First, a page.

“Being frugal and a fiscal conservative, my first thought was to simply re-gift the Chicago-style pizza and Illinois beer that the Packers helped us win from Sen. Kirk, but that wouldn’t highlight the fine products made in Wisconsin. So I have decided to offer Sen. Toomey’s office a generous basket of Wisconsin cheese, brats and beer in the unlikely event that the Steelers prevail over America’s team, the Green Bay Packers,” Sen. Johnson said.

“I’m sure Sen. Johnson would enjoy some of Pittsburgh’s best sandwiches, which taste just as good as the upcoming Steelers’ victory,” Sen. Toomey said.

Any Cowboys fans fuming over the use of “America’s Team” can take it up with Packers Nation when you’re back in a Super Bowl…or better yet, find a way to win a post-season game.

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Yeah, This is a Lawsuit Waiting to Happen

I’ll have to consult any of the blogging lawyers, but I believe the legal term here is “Wrongful Termination.”

With Chicago reeling from Sunday’s painful playoff loss, Monday morning probably wasn’t the best time for car salesman John Stone to share his love for the Green Bay Packers with co-workers and customers.

But Stone, 34, proudly showed up for work at Webb Chevrolet in south suburban Oak Lawn wearing his green-and-yellow Packers necktie anyway.

Now he’s former car salesman John Stone.

The morning after the Chicago Bears’ hated rivals beat them at Soldier Field to advance to the Super Bowl, Webb’s general manager Jerry Roberts says he fired Stone for refusing to remove the Packers-branded tie.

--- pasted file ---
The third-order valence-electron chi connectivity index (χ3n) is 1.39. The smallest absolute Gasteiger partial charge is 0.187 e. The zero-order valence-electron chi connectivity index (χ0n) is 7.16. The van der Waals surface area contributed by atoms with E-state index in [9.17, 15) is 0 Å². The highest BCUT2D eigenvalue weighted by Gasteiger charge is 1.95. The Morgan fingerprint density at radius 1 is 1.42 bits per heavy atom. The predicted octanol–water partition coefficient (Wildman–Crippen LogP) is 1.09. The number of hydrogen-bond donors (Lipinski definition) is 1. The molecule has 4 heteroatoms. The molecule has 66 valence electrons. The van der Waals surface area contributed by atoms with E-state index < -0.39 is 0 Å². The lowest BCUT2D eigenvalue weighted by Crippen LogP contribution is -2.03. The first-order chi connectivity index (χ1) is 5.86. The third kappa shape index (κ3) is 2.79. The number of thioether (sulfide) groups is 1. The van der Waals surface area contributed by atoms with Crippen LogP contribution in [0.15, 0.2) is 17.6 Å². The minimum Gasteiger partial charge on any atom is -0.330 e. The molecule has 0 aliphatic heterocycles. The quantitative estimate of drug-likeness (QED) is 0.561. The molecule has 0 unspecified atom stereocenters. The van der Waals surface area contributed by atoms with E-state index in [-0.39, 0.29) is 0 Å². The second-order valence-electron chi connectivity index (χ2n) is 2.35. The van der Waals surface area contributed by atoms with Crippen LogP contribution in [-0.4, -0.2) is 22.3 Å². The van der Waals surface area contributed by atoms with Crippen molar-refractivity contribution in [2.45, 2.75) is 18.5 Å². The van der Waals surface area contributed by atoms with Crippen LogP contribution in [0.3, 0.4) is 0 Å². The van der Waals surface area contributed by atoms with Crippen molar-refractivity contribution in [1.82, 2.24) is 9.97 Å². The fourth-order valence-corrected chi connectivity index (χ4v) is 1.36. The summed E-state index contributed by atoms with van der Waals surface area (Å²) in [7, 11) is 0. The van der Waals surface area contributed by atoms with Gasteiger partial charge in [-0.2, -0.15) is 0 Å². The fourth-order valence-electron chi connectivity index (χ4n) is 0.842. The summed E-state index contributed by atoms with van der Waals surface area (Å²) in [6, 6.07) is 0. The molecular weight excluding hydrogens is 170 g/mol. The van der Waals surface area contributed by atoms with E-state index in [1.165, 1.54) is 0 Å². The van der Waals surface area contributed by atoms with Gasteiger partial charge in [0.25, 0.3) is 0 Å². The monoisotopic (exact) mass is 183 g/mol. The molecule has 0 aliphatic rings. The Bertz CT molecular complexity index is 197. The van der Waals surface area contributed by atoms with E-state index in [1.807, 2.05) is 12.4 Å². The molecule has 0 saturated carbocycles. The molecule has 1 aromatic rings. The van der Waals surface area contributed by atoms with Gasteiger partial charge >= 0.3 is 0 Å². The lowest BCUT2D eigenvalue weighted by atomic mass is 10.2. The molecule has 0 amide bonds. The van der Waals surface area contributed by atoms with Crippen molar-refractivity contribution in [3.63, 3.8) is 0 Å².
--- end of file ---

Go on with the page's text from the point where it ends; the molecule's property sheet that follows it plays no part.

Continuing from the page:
The facts aren’t in dispute, only the appropriateness of the novelty neckwear.

“He said, ‘You have two options,’ ” a furious Stone said later Monday. “Remove the tie, or you’re fired.”

“When I didn’t, he said, ‘You can leave, you’re fired.’

The rest of the article is  about Stone — an African American and father of two — and why he loves the Pack…and how the dealership has advertising and sponsorship ties to the Bears.

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Wisconsin Owes Ted Thompson an Apology

From Kevin Seifert, of ESPN.com, “The House That Ted Thompson Built.”

As he always does, the man with the white mane sat stoically in his press box seat. Believe me, I checked.

Every time the Green Bay Packers‘ rookie nickelback made a play, I stole a glance down the aisle. Ted Thompson was unmoved. There was no hint of vengeance when rookie tailback James Starks scored a second-quarter touchdown, and I saw no reaction of note as punter Tim Masthay flipped the game’s field position all afternoon.

The Packers’ general manager had every reason to feel wholly vindicated Sunday as his team advanced to Super Bowl XLV with a 21-14 victory over the Chicago Bears. On a day when quarterback Aaron Rodgers‘ best play was a touchdown-saving tackle, Thompson’s brand of team building proved especially prescient. This was a Ted Thompson victory if there ever was one.

“Ted built this house,” Packers coach Mike McCarthy said. “He is responsible for everything that goes on.”

We’ve all had our fun and taken our shots at the way Thompson constructed this team. Eschewing veteran free agency puts a premium on your own development program, leaving no margin for error in the draft and little patience in bringing along young players. You’ve got to hit nearly every time, and after watching Sunday’s game at Soldier Field, I think we can agree that Thompson batted 1.000 in a year when the Packers lost more starting players to injuries than any NFL team.